Cameron did not have sexual relations with NewsCorp
David Cameron was asked a plain question in the House of Commons yesterday, most simply expressed by Dennis Skinner: “Did he ever discuss the the question of the BSkyB bid with News International?”
On nine separate occasions the Prime Minister refused to answer the question. Instead (a) he protested that he “never had one inappropriate conversation” on the subject; (b) asserted that he “completely took [him]self out of any decision-making about this bid” and “had no role in it”; and (c) repeatedly referred to the evidence given by Rebekah Brooks to the Select Committee the day before.
Later during the same debate Jeremy Hunt, Secretary of State for Culture, Media and Sport, conceded the point by stating: “The discussions the Prime Minister had on the BSkyB deal were irrelevant.”
I will not comment on the Prime Minister citing in his support the denials of a woman hauled before a Parliamentary Committee to give evidence on criminal matters. An own goal is an own goal. The defender must be allowed to hang his head in shame and get on with the match.
I will not comment on the Prime Minister putting himself in a position where he has to be excluded from any discussions with a cabinet colleague on, possibly, the single biggest business deal in the country at that time. In order that he may be able to discuss it with his pals over dinner.
I will not even comment on what unrecorded, private discussions on the subject, at a social gathering, between the Prime Minister of the day and a business launching a major takeover bid, which is under review by his Government, could possibly be deemed appropriate.
But I must comment on the idea that he had “no role in the decision”. It reminds me of the evidence we heard only two days ago from John Yates. The question was whether he had helped secure a job at the MET for the daughter of Hackgate suspect Neil Wallis. His response was that he merely acted “as a postbox”.
Now we may not all be experts on mergers or business deals. We may not have experience of police recruitment procedures. We may not know the first thing about Media market shares. But most of us have had a boss. Most of us can take an educated guess on what it might feel like to have a request land on our desk which, it is made crystal clear, concerns a good buddy of our boss. So, can we start talking about the BSkyB issues like adults? Can we stop pretending that Rod Hull was completely innocent of the havoc Emu wreaked? Can we stop being Clinton-esque about it all and call a blowjob, “a blowjob”?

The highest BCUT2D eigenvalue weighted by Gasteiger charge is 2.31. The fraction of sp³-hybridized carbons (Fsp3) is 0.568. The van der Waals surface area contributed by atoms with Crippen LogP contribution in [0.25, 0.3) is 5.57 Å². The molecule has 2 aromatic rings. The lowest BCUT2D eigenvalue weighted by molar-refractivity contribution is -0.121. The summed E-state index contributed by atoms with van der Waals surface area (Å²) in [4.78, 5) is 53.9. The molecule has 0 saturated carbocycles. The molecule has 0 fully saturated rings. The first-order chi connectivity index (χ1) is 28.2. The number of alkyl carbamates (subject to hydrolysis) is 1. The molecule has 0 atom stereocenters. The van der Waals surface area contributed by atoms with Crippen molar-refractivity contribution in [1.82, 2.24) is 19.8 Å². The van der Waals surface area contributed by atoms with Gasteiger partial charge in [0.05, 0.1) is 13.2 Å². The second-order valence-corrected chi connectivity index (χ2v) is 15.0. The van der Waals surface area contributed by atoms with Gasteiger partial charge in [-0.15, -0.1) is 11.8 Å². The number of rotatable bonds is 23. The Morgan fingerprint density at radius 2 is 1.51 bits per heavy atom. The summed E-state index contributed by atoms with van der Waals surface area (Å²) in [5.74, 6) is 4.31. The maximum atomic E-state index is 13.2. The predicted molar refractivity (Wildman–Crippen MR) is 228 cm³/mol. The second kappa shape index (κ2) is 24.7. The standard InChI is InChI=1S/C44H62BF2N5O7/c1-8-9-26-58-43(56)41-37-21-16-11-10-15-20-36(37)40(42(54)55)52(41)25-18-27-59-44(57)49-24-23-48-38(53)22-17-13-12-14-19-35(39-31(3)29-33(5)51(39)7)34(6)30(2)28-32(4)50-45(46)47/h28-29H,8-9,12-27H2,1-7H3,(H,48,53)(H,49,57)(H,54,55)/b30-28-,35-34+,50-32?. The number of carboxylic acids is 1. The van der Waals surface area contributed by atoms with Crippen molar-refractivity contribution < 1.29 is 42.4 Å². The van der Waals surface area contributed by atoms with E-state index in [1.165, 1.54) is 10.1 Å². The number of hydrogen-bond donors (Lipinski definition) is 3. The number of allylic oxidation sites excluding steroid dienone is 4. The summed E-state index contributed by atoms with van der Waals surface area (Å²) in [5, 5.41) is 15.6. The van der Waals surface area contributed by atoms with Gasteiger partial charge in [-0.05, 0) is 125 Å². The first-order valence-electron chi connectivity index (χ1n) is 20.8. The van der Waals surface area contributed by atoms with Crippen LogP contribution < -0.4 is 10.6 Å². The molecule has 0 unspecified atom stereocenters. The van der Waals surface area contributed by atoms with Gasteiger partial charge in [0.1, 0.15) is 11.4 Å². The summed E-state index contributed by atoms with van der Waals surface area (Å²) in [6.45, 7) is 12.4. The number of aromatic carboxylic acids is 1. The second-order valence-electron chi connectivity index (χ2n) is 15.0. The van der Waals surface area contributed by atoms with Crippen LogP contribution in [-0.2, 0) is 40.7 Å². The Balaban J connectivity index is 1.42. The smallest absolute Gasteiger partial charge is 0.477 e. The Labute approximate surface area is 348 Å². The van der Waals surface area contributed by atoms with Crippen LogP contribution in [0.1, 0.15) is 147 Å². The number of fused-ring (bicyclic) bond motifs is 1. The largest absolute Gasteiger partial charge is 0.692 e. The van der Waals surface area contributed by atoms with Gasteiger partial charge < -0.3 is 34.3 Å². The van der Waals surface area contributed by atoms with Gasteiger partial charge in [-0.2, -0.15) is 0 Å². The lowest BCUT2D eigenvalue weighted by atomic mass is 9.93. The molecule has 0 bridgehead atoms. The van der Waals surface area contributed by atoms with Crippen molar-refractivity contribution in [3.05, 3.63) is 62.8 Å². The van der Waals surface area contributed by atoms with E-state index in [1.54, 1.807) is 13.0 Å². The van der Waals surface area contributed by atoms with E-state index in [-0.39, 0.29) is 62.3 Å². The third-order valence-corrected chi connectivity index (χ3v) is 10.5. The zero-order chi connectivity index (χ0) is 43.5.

David Cameron removed the brief of the BSkyB deal from Vince Cable (who had made his intention to refer the merger to the Competition Commission clear), after a secretly recorded conversation revealed he had decided to “declare war on Murdoch”. It was inappropriate for the person in charge to have such strong preconceptions about the deal.
He handed the brief to Jeremy Hunt, who had said in an interview: “Rather than worry about Rupert Murdoch owning another TV channel, what we should recognise is that he has probably done more to create variety and choice in British TV than any other single person…” Some fairly strong pre-conceptions of his own, you must agree. An equally inappropriate choice. Unless one wanted the takeover waved through, that is.
The Prime Minister met assorted Murdochs and Brooks/Wades before the election. He had their former lieutenant, Andy Coulson, working for him. Immediately after the formation of the coalition Rupert Murdoch was invited into Downing Street. According to Murdoch it was “to have a cup of tea and to be thanked by Mr Cameron for the support”. Every effort was made to keep the May meeting a secret. During the first half of June he invited Rebekah Brooks to Chequers for a private meeting. On the 15th June 2010 the BSkyB bid was launched. The very next day, 16th June, Cameron attended the News International summer party. As soon as Cable’s negative stance towards the bid surfaced, he was relieved of responsibility. On 21 December 2010, the brief was handed to Murdoch groupie, Jeremy Hunt – who, it emerged, had been having his own private meetings with NewsCorp. Two days later, on 23 December, Cameron was having an early Christmas dinner with Rebekah Brooks and James Murdoch.
These are the facts. Pass the cranberry sauce, please. More turkey, anyone?
Of course, I may be entirely wrong in my suspicions. Perhaps Rupert Murdoch did not fly to the UK with such urgency and secrecy in order to ensure that this ‘coalition development’ was not going to be a problem. Perhaps all matters were left to the well-informed, impartial, unimpeachable, intellectual giant that is Jeremy Hunt – with no input from Cameron. I wish you to make up your own minds on that.
Below is a ‘highlights’ audio clip of Jeremy Hunt’s performance the last time he was left without input and support from Cameron, last Monday – when Cameron decided to hide from the House of Commons in order to avoid questions. He starts by apologising for not having provided a copy of his speech, but apparently he only just received his own copy. The speech he is about to make. His own copy. Only just. Received. Enjoy.
For the avoidance of doubt, the above audio clip is a 10 minute version of a 40 minute debate, edited for satiric effect. You can read the full transcript here.